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Let's force candidates to stick to issues

Carlton Fletcher

Carlton Fletcher

I think a change would do you good.

-- Sheryl Crow

A Georgia lawmaker -- state Rep. Allen Peake, a Macon Republican -- plans to push legislation during the 2012 General Assembly that would allow counties to hold nonpartisan elections. No more "R," "D," "I" or any other such designation required.

While I applaud a move that would perhaps eliminate some of the party-based gridlock and power brokering that is inherent under the current system, I don't think Peake's proposed bill goes far enough.

How many of us have heard voters proclaim that they voted for candidate A or B because "he has nice hair" or "she looked me in the eye while she was talking to me" or "he had a nice, firm handshake" or "she has relatives who go to my church"?

How many of us have questioned the validity of our elections process after we've seen an obviously more qualified candidate suffer defeat at the hands of a candidate who rode his or her significant connections into office?

Sadly, in Southwest Georgia we're more likely to see candidates elected to office primarily because of their race, whether it be in a "majority this" or "majority that" district. Perhaps Smithville candidate David Bady's brutally honest take on why he decided to withdraw from the tiny Lee County municipality's recent mayoral race -- "I didn't want to split the black vote" -- should be adapted as the rallying cry for continued election reform in the state.

(It should be noted that Bady's statement, though shocking, is nothing new. The sentiment he expressed has been a political strategy employed by candidates of all races as far back as there has been politics. It's just that few have been willing to publicly make such a statement.)

When Peake's prefiled House Bill 682 actually comes up for discussion in the Legislature, I suggest our esteemed representatives and senators take the bill a step further. I propose that anyone who plans to run for office -- local, state or national -- be required to go into seclusion until the election is over. He or she should not be allowed to show his or her face to the public until the votes are counted.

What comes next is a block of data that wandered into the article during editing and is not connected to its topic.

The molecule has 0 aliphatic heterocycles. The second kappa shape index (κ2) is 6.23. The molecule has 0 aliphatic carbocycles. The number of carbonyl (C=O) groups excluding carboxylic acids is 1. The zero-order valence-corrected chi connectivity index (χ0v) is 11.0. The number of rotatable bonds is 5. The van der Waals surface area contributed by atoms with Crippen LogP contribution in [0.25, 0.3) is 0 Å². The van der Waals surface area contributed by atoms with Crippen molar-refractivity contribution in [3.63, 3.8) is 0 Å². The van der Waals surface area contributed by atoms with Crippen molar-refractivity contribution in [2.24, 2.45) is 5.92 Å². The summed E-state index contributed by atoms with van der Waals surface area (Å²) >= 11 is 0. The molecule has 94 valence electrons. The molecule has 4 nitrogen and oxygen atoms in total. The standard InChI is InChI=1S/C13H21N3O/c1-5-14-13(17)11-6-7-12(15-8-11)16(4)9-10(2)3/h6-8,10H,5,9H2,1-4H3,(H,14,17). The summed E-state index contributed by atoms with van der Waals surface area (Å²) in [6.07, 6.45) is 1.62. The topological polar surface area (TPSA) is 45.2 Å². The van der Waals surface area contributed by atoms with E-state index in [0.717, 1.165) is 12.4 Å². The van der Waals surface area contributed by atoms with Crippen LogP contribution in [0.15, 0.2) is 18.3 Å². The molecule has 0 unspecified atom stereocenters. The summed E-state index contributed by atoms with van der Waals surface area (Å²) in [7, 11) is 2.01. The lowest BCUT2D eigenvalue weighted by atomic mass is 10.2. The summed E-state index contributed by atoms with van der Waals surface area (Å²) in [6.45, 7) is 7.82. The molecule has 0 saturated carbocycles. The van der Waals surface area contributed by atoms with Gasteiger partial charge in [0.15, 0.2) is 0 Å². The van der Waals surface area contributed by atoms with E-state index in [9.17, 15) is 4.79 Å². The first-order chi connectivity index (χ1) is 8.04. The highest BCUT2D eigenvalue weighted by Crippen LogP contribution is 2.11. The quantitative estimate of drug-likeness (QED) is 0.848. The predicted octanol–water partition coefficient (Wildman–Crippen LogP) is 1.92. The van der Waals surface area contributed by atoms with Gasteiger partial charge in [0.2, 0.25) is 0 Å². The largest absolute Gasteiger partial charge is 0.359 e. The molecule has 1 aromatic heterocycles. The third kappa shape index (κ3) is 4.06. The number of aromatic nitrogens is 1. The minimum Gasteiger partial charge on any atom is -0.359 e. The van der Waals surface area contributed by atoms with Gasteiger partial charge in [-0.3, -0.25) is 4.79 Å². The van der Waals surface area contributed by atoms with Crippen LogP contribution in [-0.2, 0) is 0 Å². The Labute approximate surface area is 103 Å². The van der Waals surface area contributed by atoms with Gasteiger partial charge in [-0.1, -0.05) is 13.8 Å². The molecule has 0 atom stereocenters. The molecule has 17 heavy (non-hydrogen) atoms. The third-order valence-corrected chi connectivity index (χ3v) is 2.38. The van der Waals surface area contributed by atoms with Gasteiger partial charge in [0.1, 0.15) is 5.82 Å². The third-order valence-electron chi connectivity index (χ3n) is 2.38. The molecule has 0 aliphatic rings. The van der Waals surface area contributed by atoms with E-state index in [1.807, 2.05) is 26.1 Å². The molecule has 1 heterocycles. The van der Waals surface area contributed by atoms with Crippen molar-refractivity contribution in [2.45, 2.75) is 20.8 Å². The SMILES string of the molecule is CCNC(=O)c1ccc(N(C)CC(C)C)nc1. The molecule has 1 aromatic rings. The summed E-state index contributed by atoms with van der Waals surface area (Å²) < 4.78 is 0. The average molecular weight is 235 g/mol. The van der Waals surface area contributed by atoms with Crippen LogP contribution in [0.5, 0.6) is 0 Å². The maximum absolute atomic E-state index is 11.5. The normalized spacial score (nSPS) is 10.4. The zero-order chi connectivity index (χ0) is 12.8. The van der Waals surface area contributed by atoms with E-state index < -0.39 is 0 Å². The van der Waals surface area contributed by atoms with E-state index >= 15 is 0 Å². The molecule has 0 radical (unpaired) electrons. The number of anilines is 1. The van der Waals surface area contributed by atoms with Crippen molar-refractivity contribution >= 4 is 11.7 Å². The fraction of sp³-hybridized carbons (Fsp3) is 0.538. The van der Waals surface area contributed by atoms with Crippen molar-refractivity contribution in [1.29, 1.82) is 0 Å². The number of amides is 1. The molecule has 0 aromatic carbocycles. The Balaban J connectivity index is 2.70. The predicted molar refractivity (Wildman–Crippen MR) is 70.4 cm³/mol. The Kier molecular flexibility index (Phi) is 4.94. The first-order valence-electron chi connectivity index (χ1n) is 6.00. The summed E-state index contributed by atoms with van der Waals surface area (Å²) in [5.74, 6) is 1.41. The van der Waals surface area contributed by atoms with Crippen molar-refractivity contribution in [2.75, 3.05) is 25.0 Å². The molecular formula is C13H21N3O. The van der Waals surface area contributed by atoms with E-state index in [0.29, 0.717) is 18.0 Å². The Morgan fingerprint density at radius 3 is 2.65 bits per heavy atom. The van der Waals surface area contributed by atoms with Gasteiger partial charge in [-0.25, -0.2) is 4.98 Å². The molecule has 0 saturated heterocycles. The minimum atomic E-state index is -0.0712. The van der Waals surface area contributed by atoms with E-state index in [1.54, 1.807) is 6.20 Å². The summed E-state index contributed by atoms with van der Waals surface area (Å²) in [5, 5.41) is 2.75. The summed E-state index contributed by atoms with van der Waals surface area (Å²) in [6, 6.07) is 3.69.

Elections officials can take on the responsibility of contacting the 8 to 23 percent of voters who actually intend to cast ballots and provide them with information about the candidates. Said information can include only candidates' platform and answers to questions submitted by concerned citizens about issues that are pertinent to the campaign. Any candidate who leaks pictures -- or anything else that suggests race, gender, hairstyle, bank account figures, or fashion sense -- is automatically disqualified.

Any debates among candidates will be conducted in some type of online forum so that voters will be able to learn the candidates' qualifications through pointed questions but will not be swayed by such details as eye color, voice inflection, shoe size or entourage. Stupid TV campaign ads will be eliminated, as candidates will be allowed only to talk about the issues. Any candidate who chooses to attack his opponent rather than sell his own virtues will be disqualified.

And, since there will no longer be a party affiliation requirement, candidates will not feel an obligation to ignore their constituents' concerns in an effort to curry favor from special interest groups or to get in line for any of the political action committee brib ... err ... donations currently handed out freely to anyone who has a vote and no conscience.

If voters lack the intelligence to realize these slick candidates who prey on their fears and prejudices have nothing but their own -- and their party's -- selfish interests at heart, perhaps our Legislature can get them back on track by forcing them to vote for the most qualified candidate, not the one wearing the latest Halston dress. ...

Obviously, this proposal is not something that can be seriously considered. In addition to the fact that information about any candidate is readily available, there are about 27 Constitutional guarantees that would be violated by such action. And that's not a good thing. But wouldn't it be a nice change? How many of these political freeloaders who have turned public service into self-service would be able to stand up to such scrutiny?

Sadly, though, I think when it comes to politics in the 21st century, we can expect plenty more of the same. The only way for politicians to keep from biting the hand that feeds them, it seems, is to know what color that hand is and how much money is in it.

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